— The Happiness of Heaven - By a Father of the Society of Jesus • F. J. Boudreaux

... battered Standard Oil tin. As she bends over the stream there comes without the slightest warning the lightning swish of a scaly tail, a scream, the crunch of monster jaws, a widening eddy, a scarlet stain overspreading the surface of the water—and there is one less inhabitant of Borneo. But instead of proceeding to devour its victim then and there, the crocodile carries the body up a convenient creek, where it has the self-control to leave it until it is sufficiently gamey to satisfy ...
— Where the Strange Trails Go Down • E. Alexander Powell

... on foot," says Humboldt in a letter to his brother, "and the weather being very fine we were only seventeen days in these solitudes, where not a trace is to be seen of any inhabitant. The night is passed in temporary huts made of the leaves of the heliconia, brought on purpose. On the western slopes of the Andes marshes have to be crossed, into which one sinks up to the knees; and the weather having changed when we reached them, it rained in torrents for the last few days. ...
— Celebrated Travels and Travellers - Part 2. The Great Navigators of the Eighteenth Century • Jules Verne

... from its chemical routine. Here is a planted globe, pierced and belted with natural laws and fenced and distributed externally with civil partitions and properties which impose new restraints on the young inhabitant. ...
— Essays • Ralph Waldo Emerson

... Sir Peter to himself on regaining the solitude of his library; "a philosopher who contributes a new inhabitant to this vale of tears takes ...
— Kenelm Chillingly, Complete • Edward Bulwer-Lytton

... a shock that wuz, Josiah goin' to the moon; and yet even as he spoke I felt a relief, knowin' man's fickle nater, that the only inhabitant I ever hearn on in the moon wuz an old man instead of a woman. For few indeed are the men that will stand without hitchin,' and as for girl blinders, they won't wear 'em, much as they need 'em from ...
— Samantha at Coney Island - and a Thousand Other Islands • Marietta Holley

... in the translating. I dipped into it enough to determine that it was what we wanted, and flipped the pages to come to the list of prospective victims. It covered two sheets, and a glance down the columns showed me that about every permanent inhabitant of the Soda Springs Valley was included. I found my own name in quite ...
— The Killer • Stewart Edward White

... not skill enough to speak as they ought; and for that reason, truly, we must applaud them for their Attic taste;—as if the great DEMOSTHENES could speak like an Asiatic [Footnote: Quasi vero Trallianus fuerit Demosthenes.] Trallianus signifies an inhabitant of Tralles, a city in the lesser Asia, between Caria and Lydia. The Asiatics, in the estimation of Cicero, were not distinguished by the delicacy of their taste.,—that Demosthenes, whose thunder would have lost half it's force, ...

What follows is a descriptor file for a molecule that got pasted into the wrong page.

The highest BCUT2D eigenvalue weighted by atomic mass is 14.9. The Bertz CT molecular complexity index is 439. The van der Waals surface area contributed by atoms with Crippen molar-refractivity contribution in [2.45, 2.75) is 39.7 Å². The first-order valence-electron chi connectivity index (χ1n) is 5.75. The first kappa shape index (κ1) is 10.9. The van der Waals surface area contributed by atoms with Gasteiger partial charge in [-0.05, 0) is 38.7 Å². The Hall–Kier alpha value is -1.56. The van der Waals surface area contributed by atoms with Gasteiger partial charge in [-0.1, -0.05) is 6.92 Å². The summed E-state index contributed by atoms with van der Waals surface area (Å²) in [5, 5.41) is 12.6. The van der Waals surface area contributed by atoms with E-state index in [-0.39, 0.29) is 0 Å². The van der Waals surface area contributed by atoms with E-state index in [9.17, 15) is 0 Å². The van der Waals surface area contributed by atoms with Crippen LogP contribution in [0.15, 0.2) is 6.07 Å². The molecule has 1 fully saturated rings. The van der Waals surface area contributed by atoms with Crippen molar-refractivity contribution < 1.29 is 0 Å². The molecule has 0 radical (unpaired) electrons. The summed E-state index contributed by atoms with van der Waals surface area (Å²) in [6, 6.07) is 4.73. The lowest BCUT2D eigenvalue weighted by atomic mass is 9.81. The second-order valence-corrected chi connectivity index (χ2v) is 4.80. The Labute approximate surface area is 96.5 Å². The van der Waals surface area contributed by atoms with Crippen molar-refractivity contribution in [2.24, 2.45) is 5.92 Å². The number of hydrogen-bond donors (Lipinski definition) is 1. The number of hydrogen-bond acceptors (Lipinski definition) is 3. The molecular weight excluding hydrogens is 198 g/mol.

— Cicero's Brutus or History of Famous Orators; also His Orator, or Accomplished Speaker. • Marcus Tullius Cicero

... surrounded the edifice, for in those troublous times few country dwellings lacked such necessary protection. The memory of the Danish invasions was too recent; the marauders of either nation still lurked in the far recesses of the forest, and plundered the Saxon inhabitant or the Danish ...
— Edwy the Fair or the First Chronicle of Aescendune • A. D. Crake

... extended to her thoughts, and the clamor of the birds aroused in her a winged freedom, so that she felt at once peace and a sort of ecstasy. She walked in the track of a stolidly plodding man before her, as different a person as if she were an inhabitant of another planet. He was digesting the soggy, sweet griddle-cakes which he had eaten for breakfast, and revolving in his mind two errands for his wife—one, a pail of lard; the other, three yards of black ...
— The Portion of Labor • Mary E. Wilkins Freeman

... visited, seemed to me an object to interest every person, of whatever nation or profession. The philosopher, or man of general science would see his knowledge of the globe, and of man, its principal inhabitant, so much the object of such a voyage, that he might consider it as undertaken for his gratification; and he who professed a particular branch, whether of natural philosophy or natural history, would expect so many new observations ...
— A Voyage to Terra Australis Volume 2 • Matthew Flinders

... representing the law, not even a doctor; only haphazard persons from the street and a few neighbours who had not been on social terms with the judge for years and never expected to be so again. His secret!—always a source of wonder to every inhabitant of Shelby, but lifted now into a matter of vital importance by the events of the day and the tragic death of the negro! Were they to miss its solution, when only a door lay between it and them—a door which they ...
— Dark Hollow • Anna Katharine Green

... proportion to their losses. The formidable list of these sufferers is a striking proof of the savage and destructive manner in which the Revolutionary War was conducted by the British troops. The whole Western Reserve at the beginning of the 19th century was a wilderness, with not a single white inhabitant. The census of 1820, however, showed that it then contained a population of 58,608, while that of 1890 showed a population of 678,561. Of these a larger number and proportion were descendants of Connecticut ...
— Recollections of Forty Years in the House, Senate and Cabinet - An Autobiography. • John Sherman